The aim of this paper is to present and discuss methodological criteria that may be of use in exploring the role of water in the formation of the faunal record in fluvial and lacustrine environments. As such, the dispersion potential of the bones of adult and neonate guanaco (Lama guanicoe) skeletons in an aquatic environment with very low hydraulic energy is evaluated through experimentation. Results of the experiments are integrated with other, complementary criteria and applied to the bone assemblage recovered at Paso Otero 1 site, situated on the margin of the ancient flood plain of the Quequén Grande River (Buenos Aires Province, Argentina). The results of this study indicate that water was the main agent responsible for guanaco bone accumulation at the site. It is proposed that some of the skeletal parts, which belong to guanaco carcasses that were processed and exploited by hunter-gatherers in areas close to the site, were added to those from animals that died naturally. This resulted in a mixture of material of both natural and anthropic origin.

Download [Restricted Access]

Taphonomy in Present Day Desertic Environment: The Case of the Djourab (Chad) Plio-Pleistocene Deposits.

Denys, Christiane, Schuster M., Guy F., Mouchelin G.,Vignaud P., Viriot L., Brunet M, Duringer P., Fanoné F., Djimdoumalbaye A, Likius A, Mackaye H.T., Sudre J.


[+info] VOLUME 5. ISSUE 4. 2007 (2 issue)

Preliminary taphonomic studies were conducted on three different early hominid Chadian sites aged between 5 Ma and 3 Ma (KB, KL, KT fossil areas). Specific excavations and taphonomic sampling protocols were established. Research of the various alterations and the origins of bone modifications were carried out. All fossil assemblages bear traces of carnivore tooth marks as well as weathering and wind/water polishing. Digestion is present on bones from the KB & KL sites. Rootmark traces were found only on bones from the KB and KT sites. All three sites display various polishing patterns among which much of the abrasion results from wind polishing on the top surface, on the exposed face of large flat bones difficult to move. By contrast water action works on all faces of polished bones. KL seems to show more water transport influence than the two other sites. Weathering stages are light to heavy (stages 2-4) and the presence of gnawing, and traces of roots plus tooth marks indicates that bones stayed sometimes on the soil surface and that the assemblages may be of attritional origin. But the low density of bones and the presence of a very thin fossil layer are very exceptional and it is not clear weather the fossil sites have been condensed during the past or if this is the result of present day extreme desert conditions. More detailed work on other Djourab sites should allow to refine the taphonomic history concerning these early hominid accumulations and formation.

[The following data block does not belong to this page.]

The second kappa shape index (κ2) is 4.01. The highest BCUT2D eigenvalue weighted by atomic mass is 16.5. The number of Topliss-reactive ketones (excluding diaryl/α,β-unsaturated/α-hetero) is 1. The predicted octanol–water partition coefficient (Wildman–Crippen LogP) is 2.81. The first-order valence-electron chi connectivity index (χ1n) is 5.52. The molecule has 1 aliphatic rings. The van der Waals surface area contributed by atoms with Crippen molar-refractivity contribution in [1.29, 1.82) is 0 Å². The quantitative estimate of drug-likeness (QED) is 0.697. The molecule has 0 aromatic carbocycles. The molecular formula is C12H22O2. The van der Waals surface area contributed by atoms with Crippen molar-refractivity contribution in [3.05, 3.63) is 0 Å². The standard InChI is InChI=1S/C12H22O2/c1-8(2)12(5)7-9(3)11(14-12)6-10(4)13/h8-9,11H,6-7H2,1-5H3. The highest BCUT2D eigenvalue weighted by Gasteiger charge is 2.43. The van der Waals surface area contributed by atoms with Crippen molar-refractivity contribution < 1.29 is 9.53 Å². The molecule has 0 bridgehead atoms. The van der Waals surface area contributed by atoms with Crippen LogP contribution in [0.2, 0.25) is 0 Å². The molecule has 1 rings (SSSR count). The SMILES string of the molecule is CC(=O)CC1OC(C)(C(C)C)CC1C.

Download [Restricted Access]

Brachiopod Shells on the Beach: Taphonomic Overprinting in a Fair-Weather Shell Accumulation.

Marcello Guimarães Simões, Sabrina Coelho Rodrigues, Juliana de Moraes Leme, Ricardo Angelim Pires-Domingues.


[+info] VOLUME 5. ISSUE 4. 2007 (3 issue)

This study documents the occurrence of brachiopod shells (Bouchardia rosea) in wrack-lines from backshore deposits of a tropical beach (Itamambuca beach), in the northern coast (Ubatuba County) of the state of São Paulo, Brazil. The main goals are: (a) to analyze the provenance and sorting of the brachiopod shells; (b) to provide the taphonomic signatures of the shells, which may favor the recognizance, description and diagnoses of similar shell concentrations in ancient rocks, and (c) to discuss the taphonomic meaning of these detrital accumulations. Sampling transects were done at the reflective and dissipative sectors of the Itamambuca beach. For this project, two thousand brachiopod shells were collected and examined. In general, shells are minute, pale in color, and extremely rounded with reduced shell micro-relieves. Abrasion is the main taphonomic signature recorded. Abraded shells are characterized by V-shaped scars on the external surface, exposing the secondary fibrous layer of the shell microstructure. In some cases, holes produced by abrasion (facets) are recorded in the most convex portion of the shells. A pronounced bias in favor of ventral valve is also noted, and the size frequency distribution of shells is shaped by taphonomy. Finally, shells show intense taphonomic overprinting, but the taphonomic signatures recorded on those shells are worth to provide valuable clues about the taphonomic pathways and spatial transportation of each bioclast.

Download [Restricted Access]

The Taphonomist´s Corner: Taphonomy and praxis.

Mariano Padilla Cano


Download [Restricted Access]

Ir a Arriba